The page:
Vilgot Sjöman, I Am Curious (Yellow), 1967, black and white film in 35 mm, 121 minutes. Left: Advertisement for the film. Right: Production still.

“FREEDOM’S NOT EASY, SWEET LENA,” goes a lyric in a song from Sweden’s most infamous export, the 1967 film I Am Curious (Yellow). It’s an observation that director Vilgot Sjöman would also discover to be true. Sjöman’s fact-and-fiction-mixing fifth feature, about the political and sexual explorations of twenty-two-year-old Lena (Lena Nyman), was banned by the US Customs Service, objecting to an episode in which Lena kisses her lover’s flaccid penis, in January 1968 for being obscene; it was finally released in this country in March 1969 after a federal appeals court ruled that the film was protected by the First Amendment.

A committed provocateur—earlier films include My Sister, My Love (1966), about an incestuous romance between a twin brother and sister—Sjöman is interested more in the consequences and fault lines of 1960s social upheavals than in dirty-movie prurience. I Am Curious (Yellow) (a companion piece, I Am Curious [Blue], was released the following year; the colors refer to the Swedish flag) shows the influences of Godard’s cine-tracts and Edgar Morin and Jean Rouch’s cinema-verité landmark Chronicle of a Summer (1961), in which random Parisians are approached on the street and asked, “Are you happy?” In Yellow, Lena, who runs the Lena Institute from her bedroom in the grim Stockholm apartment she shares with her father, makes a series of on-the-street inquiries: “Does Sweden have a class system?” “Do women have equal opportunities?” Defensive Swedes returning from vacation in Majorca, Spain, are scolded by the tiny firebrand for contributing to the economy of Franco’s Fascist regime.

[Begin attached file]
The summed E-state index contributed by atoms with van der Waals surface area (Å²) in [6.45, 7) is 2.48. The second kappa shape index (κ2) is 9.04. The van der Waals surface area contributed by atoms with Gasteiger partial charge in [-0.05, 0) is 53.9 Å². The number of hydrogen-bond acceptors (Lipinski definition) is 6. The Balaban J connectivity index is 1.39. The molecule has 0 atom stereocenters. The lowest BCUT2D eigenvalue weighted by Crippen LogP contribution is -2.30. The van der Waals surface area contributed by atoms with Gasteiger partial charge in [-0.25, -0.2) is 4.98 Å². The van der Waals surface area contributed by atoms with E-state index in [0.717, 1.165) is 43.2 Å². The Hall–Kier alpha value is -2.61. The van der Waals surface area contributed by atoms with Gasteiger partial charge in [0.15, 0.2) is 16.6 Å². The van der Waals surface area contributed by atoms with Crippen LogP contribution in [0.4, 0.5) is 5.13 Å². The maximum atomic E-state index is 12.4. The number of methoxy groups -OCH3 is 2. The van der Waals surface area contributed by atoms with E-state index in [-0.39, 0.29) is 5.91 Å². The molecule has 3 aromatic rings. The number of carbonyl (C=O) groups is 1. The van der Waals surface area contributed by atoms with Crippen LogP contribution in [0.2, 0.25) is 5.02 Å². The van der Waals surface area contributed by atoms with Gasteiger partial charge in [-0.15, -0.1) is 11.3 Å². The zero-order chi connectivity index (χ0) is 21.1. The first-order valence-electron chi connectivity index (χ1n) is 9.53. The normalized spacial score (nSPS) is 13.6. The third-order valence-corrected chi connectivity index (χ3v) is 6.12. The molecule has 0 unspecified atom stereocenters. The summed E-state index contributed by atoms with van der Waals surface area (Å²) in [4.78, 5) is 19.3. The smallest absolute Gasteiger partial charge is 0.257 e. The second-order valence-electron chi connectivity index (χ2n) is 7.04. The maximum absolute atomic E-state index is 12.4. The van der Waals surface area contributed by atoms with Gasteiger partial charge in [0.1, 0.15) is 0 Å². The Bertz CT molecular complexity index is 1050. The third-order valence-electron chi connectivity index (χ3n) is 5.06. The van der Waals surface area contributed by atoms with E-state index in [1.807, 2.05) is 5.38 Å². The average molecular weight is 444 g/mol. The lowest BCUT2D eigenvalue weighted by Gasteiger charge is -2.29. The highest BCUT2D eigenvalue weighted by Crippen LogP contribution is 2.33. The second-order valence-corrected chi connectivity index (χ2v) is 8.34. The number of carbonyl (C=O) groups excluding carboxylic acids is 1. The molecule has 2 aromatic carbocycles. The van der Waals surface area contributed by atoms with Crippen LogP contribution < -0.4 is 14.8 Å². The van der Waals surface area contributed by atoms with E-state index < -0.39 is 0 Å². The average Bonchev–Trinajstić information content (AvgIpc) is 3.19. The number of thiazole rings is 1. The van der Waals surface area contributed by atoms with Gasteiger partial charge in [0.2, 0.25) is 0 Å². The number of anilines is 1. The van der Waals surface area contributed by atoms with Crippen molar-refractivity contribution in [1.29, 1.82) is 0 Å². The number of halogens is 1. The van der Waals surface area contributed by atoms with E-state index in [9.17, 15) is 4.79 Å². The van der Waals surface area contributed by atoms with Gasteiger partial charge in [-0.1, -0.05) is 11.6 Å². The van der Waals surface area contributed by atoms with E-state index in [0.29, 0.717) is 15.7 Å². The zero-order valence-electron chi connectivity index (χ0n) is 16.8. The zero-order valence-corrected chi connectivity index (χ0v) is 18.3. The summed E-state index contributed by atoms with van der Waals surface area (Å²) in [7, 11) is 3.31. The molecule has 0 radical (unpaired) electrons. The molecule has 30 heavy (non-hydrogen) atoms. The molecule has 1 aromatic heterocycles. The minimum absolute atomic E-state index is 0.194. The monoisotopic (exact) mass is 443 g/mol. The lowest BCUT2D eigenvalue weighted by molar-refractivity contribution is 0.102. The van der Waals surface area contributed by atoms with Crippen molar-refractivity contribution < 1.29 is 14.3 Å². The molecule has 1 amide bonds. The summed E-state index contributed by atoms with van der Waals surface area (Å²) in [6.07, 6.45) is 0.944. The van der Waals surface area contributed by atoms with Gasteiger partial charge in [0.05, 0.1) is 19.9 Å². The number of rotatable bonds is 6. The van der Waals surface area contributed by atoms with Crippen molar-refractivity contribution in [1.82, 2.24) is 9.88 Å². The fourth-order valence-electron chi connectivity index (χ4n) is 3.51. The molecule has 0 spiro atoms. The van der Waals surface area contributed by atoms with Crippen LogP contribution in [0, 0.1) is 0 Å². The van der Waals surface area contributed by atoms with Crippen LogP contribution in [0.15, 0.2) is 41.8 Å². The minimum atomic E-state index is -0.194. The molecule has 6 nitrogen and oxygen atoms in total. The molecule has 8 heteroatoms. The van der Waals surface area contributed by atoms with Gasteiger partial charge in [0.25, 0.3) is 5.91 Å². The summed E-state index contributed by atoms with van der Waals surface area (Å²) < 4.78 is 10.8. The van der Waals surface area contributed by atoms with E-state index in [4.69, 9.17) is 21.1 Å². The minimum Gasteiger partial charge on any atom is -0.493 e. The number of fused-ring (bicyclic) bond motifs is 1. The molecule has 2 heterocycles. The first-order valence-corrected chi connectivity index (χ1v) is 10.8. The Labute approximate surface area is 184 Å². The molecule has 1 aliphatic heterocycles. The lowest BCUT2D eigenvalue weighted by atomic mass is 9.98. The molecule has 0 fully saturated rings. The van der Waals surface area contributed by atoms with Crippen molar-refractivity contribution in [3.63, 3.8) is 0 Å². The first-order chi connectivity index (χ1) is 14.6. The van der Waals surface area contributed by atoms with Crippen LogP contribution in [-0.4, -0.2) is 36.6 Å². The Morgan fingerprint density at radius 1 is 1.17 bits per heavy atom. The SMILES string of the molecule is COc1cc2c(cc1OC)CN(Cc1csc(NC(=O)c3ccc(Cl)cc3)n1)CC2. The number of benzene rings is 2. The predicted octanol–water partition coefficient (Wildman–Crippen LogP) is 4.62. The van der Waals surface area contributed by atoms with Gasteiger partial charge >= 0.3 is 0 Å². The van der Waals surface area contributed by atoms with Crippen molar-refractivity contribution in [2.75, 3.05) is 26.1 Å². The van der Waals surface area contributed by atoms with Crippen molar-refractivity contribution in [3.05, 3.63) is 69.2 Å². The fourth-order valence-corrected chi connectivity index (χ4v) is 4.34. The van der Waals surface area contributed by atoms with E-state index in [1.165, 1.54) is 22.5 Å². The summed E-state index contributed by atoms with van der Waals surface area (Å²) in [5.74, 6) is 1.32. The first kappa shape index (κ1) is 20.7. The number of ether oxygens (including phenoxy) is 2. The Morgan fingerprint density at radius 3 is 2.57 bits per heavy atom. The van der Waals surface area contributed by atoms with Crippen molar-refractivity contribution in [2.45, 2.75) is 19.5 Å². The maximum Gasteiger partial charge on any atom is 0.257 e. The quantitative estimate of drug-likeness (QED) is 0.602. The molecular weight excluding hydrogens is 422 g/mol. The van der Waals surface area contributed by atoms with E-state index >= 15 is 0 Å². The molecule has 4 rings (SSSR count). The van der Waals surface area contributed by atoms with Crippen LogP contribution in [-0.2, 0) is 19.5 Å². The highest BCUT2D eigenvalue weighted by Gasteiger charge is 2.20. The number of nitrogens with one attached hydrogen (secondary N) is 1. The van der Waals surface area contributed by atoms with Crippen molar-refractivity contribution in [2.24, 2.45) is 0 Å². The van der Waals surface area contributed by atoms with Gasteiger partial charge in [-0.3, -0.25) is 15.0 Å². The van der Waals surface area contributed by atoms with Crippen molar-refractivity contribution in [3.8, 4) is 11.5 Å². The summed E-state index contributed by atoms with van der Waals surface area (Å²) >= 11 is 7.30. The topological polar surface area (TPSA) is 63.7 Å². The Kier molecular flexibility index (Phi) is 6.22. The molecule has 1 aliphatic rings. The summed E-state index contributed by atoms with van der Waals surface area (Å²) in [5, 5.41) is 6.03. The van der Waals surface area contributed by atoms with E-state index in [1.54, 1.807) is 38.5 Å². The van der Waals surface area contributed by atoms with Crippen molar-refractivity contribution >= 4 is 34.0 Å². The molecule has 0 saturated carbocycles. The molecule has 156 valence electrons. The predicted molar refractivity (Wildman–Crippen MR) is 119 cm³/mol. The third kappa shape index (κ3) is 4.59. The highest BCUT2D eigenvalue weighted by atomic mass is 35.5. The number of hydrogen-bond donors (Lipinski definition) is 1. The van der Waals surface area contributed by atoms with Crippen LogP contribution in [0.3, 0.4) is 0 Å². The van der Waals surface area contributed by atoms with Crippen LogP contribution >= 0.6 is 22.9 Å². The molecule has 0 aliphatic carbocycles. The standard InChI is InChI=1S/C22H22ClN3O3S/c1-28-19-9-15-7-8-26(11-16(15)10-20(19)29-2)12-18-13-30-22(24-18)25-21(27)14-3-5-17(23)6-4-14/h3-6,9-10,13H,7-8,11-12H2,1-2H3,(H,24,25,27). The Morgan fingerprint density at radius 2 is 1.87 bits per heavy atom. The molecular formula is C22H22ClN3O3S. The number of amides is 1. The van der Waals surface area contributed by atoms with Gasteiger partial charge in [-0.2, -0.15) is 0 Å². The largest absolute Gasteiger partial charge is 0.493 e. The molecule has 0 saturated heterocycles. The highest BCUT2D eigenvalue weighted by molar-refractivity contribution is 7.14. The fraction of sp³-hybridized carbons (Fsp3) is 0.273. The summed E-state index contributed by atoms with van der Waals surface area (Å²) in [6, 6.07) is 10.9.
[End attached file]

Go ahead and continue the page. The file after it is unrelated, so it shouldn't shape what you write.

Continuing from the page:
Within the nonfiction interrogation of matters of state, a psychodrama about sexuality unfolds, and with it, an oblique indictment of filmmaking. Sjöman, playing a fictionalized version of himself, is a middle-aged director who casts the buxom Lena as the lead in the film because they’re sleeping together, though he clearly thinks she’s his intellectual inferior: “It’s a damned shame she doesn’t understand politics,” he says offscreen. Sjöman and his “crew,” following Lena’s adventures, appear intermittently; later, in retaliation for Lena’s affair with Börje (Börje Ahlstedt), the director tosses her over for his latest casting-couch conquest.

Börje’s own raging insecurity (and hypocrisy) flares up in response to Lena’s offhand announcement that she’s slept with twenty-three men. More clinical than titillating, sex between the two is marked by their casual nakedness, the abundant views of genitals that so outraged US Customs officials culminating in the most unerotic treatment of private parts imaginable. Freedom—political, social, sexual, artistic—isn’t easy, but sometimes it’s profitable: According to Sjöman’s obituary in the New York Times (he died in 2006), I Am Curious (Yellow) remained the most financially successful foreign film in the United States for twenty-three years.

Melissa Anderson

I Am Curious (Yellow) screens April 16 and 30 at the Walter Reade Theater in New York as part of the series “Northern Exposures: Social Change and Sexuality in Swedish Cinema, 1913–2010.” For more details, click here.